In a Chemical World

Cocktail Chemistry SetScientists have long been lamenting the decline of hands-on science in our schools and homes in today’s highly restrictive era of code oranges.  With the proliferation of meth labs and the ongoing fear of invisible terrorists brewing lord-knows-what in suburban garages, the government’s crackdown on chemicals and activities deemed “unsafe” has sadly resulted in the slow asphyxiation of amateur science.  Robert Bruce Thompson, advocate of home science and author of MAKE:Books’ Illustrated Guide to Home Chemistry Experiments said at a conference last year, “Basically what they’ve done is defanged everything to the point where it’s entirely 99% safe, but in doing that they’ve also eliminated the ability to learn anything about chemistry.”

All very gloomy news indeed.  But we also know from Newton’s Third Law of Motion, that to every action there is an equal and opposite reaction.  So while schoolchildren are no longer encouraged to blow things up in their back yards, steampunk-influenced hipsters around the world cannot get enough of beakers, test-tubes and apothecary jars as part of their home décor.  There’s the authentic vintage kind you see strewn about sawdusty bars with subway tiles, and then there’s the kitschy ha-ha kind like the cocktail chemistry set picture above.  It’s kind of interesting to see all these Orgo flunkies get super excited by the prospect of playing with a Bunsen burner and trying to be molecular gastronomists at home.  Even if you can’t memorize the Periodic Table of Elements if your life depended on it, at least you can look the part and parrot some scientific info off the television.  Are lab coats the new black?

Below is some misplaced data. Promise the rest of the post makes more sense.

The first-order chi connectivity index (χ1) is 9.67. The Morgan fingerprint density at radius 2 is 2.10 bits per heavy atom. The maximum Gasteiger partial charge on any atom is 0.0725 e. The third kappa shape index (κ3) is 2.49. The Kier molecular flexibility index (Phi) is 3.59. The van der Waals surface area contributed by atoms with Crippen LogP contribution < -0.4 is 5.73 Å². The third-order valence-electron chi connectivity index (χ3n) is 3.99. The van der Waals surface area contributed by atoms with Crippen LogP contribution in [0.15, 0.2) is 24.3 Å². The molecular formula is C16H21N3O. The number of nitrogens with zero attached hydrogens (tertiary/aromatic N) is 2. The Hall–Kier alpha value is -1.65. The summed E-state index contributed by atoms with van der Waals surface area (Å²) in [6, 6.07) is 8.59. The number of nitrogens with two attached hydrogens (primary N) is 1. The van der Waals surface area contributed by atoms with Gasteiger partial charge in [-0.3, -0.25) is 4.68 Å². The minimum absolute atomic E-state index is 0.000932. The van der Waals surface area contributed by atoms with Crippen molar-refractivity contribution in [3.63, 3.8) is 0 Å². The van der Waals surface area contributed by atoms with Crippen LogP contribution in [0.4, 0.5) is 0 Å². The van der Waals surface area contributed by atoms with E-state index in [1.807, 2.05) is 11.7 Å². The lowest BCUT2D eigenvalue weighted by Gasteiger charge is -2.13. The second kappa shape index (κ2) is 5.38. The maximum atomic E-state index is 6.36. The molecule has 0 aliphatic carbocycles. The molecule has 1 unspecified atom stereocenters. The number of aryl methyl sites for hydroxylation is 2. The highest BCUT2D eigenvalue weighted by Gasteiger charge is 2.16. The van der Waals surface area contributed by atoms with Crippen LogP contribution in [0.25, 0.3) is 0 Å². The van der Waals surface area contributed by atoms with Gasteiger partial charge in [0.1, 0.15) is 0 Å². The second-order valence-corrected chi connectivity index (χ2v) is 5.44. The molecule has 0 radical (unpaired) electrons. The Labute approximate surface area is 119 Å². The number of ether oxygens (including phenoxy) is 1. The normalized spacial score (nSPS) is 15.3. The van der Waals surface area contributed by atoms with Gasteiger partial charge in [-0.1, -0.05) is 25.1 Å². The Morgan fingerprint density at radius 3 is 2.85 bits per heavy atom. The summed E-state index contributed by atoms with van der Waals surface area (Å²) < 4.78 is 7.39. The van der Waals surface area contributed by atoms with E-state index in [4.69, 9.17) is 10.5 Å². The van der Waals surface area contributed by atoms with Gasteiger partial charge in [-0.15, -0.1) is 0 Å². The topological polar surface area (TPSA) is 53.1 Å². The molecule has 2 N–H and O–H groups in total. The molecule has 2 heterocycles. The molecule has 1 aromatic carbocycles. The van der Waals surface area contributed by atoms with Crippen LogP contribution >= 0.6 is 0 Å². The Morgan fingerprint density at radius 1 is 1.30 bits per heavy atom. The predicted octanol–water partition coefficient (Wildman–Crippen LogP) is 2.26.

Gratuitous Blur video below that has nothing to do with anything.  Just nostalgic.


About suite2046

Trend Analysis & Applied Futurism. London / NY / Tokyo.

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